By 1607 the James river area was being settled. Many who landed on Virginia's shores came from England, where no home, great or small was complete without a garden. The first objective of these early settlers was to build a home, with a garden, and to fashion a living from the new land.
They started immediately to make their gardens display the best that was available to them at the time. Plants, cuttings, and seeds were brought along with them from England, often kept alive with great difficulty. Fruits and vegetables of an economic nature were highly important.
In 1699, the capitol was moved from Jamestown to Williamsburg. This was the center of social and political life in those times. The great plantations of the tidewater continued to develope.
Along the lower James, Rappahannock, and the Potomac rivers were built many great homes and gardens, which are fine examples to this day of landscape architecture. Native plants were sought and cultivated.
The correspondence of that day bears testimony to the generous and neighborly exchanges of cuttings and plants among the great landowners. To this unselfish custom we are indebted for many of the plants we have today.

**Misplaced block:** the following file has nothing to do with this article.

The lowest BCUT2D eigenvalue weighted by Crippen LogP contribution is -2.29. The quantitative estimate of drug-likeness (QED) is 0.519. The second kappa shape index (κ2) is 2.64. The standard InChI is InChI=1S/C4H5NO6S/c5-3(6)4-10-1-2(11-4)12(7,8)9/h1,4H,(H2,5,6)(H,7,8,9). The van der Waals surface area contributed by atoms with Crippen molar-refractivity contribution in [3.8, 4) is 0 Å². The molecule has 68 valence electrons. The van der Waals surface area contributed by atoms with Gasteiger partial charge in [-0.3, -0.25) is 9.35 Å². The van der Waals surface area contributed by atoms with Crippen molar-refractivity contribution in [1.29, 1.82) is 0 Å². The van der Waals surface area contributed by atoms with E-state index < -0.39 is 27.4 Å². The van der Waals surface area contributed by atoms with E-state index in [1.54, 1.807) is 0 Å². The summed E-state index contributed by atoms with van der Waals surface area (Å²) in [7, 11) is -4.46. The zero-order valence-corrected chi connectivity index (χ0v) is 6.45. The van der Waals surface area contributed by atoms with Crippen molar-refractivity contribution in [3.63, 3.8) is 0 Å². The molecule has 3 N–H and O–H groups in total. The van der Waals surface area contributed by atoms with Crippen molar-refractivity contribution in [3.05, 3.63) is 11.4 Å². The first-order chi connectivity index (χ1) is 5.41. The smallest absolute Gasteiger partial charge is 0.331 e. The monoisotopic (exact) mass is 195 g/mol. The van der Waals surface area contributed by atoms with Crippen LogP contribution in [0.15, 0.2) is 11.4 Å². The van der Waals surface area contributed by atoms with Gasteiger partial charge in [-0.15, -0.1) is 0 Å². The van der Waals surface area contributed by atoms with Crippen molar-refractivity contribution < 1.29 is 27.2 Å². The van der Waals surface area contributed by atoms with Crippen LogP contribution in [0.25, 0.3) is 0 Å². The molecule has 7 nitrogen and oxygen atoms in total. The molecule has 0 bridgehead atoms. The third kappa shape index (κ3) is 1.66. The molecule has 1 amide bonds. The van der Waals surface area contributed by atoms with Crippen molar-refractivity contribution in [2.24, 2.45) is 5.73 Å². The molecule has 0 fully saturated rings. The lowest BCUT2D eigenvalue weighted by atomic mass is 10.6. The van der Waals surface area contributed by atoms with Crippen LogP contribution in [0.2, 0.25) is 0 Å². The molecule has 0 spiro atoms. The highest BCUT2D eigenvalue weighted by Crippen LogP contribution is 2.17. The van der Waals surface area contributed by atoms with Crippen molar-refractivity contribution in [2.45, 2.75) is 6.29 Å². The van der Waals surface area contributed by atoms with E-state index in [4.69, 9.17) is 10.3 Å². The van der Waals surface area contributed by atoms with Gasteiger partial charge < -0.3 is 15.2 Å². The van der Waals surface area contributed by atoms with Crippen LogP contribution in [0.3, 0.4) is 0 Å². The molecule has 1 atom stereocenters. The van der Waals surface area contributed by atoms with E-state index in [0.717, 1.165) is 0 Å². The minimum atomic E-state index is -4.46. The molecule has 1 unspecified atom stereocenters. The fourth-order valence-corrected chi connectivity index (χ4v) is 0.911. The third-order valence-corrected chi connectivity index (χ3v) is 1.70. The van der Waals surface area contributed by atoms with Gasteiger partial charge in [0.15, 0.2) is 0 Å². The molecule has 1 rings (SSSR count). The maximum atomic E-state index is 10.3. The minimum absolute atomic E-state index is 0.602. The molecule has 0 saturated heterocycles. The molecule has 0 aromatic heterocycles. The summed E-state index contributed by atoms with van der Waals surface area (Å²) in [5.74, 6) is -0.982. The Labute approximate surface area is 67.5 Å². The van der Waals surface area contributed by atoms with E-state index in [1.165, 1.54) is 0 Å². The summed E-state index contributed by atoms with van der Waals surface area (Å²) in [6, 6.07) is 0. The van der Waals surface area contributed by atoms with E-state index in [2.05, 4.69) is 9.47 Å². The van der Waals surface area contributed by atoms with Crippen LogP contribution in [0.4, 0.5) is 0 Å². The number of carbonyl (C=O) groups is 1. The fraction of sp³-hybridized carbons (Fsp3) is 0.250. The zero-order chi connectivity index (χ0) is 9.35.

Many of the spring bulbs which we now cherish, were very common in the early gardens of Williamsburg, as were many herbs. There were at least thirty three (number on record) different kinds of exotic trees planted in the gardens of early Virginia settlers prior to 1750, and probably many more.
Built in 1730 by Colonel Landon Carter, Sabine Hall was one of these fine mansion homes. Colonel Carter and George Washington were great friends, and it is said that here the two men walked and planned some of the strategy for important battles of the Revolution.
On the banks of the Potomac stands Mt Vernon. George Washington planned, and with true engineering skills, laid out the grounds he loved. The records of his time are filled with outlines of his plans. Now more than two and a half centuries later, people come from all over the world, to see this beloved spot.
When George Mason built his home Gunston Hall, he planted his great box allee, which is said to be the oldest one in Virginia. Mason is the author of the Bill of Rights. Boxwood was used as the outstanding feature of almost all early colonial gardens.
Through the first century the great mansions and gardens of Virginia were almost exclusively along the large waterways, since that was the means of their transportation. As the settlements pushed westward, so too did the fine homes and gardens.
Thomas Jefferson built his dream home Monticello, where he had hoped his days would end. He was in constant communications with people abroad for inspiration and assistance with his garden plans. His extensive travels brought him in touch with many different landscape practices and methods, of France and other countries.
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